Excess fluoride consumption has been studied as a factor in the following:


Danish researcher Kaj Roholm published Fluorine Intoxication in 1937, which was praised in a 1938 review by dental researcher H. Trendley Dean as "probably the outstanding contribution to the literature of fluorine".[24] Since that time, the fluoridation of public water has been widely implemented and has been hailed as one of the top medical achievements of the 20th Century.[25] The effects of fluoride-rich ground water became recognized in the 1990s.[5]


  1. ^ Gosselin, RE; Smith RP, Hodge HC (1984). Clinical toxicology of commercial products. Baltimore (MD): Williams & Wilkins. pp. III-185–93. ISBN 0-683-03632-7.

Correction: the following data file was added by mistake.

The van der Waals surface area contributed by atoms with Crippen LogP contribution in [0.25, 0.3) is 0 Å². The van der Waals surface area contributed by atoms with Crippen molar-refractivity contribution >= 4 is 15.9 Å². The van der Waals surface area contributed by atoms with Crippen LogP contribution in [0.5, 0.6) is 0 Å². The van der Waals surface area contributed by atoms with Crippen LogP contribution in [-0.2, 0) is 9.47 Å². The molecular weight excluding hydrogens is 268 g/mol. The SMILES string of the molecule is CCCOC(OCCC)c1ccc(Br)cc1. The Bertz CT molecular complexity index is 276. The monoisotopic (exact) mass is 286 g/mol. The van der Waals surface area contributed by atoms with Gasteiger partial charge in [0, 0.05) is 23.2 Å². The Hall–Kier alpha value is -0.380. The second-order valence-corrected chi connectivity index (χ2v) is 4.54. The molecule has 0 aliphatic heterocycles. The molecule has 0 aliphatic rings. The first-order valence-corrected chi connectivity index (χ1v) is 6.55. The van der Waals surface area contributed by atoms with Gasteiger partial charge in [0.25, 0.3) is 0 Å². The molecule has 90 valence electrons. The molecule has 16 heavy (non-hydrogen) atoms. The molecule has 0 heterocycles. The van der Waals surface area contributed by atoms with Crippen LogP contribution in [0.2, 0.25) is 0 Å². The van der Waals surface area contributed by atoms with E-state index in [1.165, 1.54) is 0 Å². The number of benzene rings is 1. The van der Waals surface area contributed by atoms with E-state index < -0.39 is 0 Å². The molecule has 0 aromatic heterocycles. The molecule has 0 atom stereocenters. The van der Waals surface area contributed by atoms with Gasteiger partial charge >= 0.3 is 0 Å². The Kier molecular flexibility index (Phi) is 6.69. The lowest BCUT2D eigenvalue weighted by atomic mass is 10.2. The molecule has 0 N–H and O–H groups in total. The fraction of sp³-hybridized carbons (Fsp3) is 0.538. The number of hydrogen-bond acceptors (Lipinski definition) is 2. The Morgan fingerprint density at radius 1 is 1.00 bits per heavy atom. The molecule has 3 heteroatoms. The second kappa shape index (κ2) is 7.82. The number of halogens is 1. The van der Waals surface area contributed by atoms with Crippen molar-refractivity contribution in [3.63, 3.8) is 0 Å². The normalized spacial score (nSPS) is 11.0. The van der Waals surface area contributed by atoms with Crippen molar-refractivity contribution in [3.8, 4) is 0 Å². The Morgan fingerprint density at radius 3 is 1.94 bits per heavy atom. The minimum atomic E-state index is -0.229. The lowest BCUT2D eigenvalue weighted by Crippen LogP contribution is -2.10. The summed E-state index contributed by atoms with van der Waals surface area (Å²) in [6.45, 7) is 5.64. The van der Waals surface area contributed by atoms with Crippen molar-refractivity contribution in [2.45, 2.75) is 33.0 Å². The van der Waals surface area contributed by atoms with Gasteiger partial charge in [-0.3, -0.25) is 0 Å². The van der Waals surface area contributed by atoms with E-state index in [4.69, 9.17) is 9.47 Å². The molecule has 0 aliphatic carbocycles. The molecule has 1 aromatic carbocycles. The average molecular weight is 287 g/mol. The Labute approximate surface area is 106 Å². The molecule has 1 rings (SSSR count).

2. ^ Baselt, RC (2008). Disposition of toxic drugs and chemicals in man. Foster City (CA): Biomedical Publications. pp. 636–40. ISBN 978-0-9626523-7-0. 
  3. ^ IPCS (2002). Environmental health criteria 227 (Fluoride). Geneva: International Programme on Chemical Safety, World Health Organization. pp. 100. ISBN 92-4-157227-2. 
  4. ^ a b Bradford D. Gessner; Michael Beller, John P. Middaugh, Gary M. Whitford (13 January 1994). "Acute fluoride poisoning from a public water system". New England Journal of Medicine 330 (2): 95–99. doi:10.1056/NEJM199401133300203. PMID 8259189. http://content.nejm.org/cgi/content/full/330/2/95. 
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  6. ^ Baez, Ramon J.; Baez, Martha X.; Marthaler, Thomas M. (2000). "Urinary fluoride excretion by children 4–6 years old in a south Texas community". Revista Panamericana de Salud Pública/Pan American Journal of Public Health 7 (4): 242–248. http://www.ingentaconnect.com/content/paho/pajph/2000/00000007/00000004/art00005.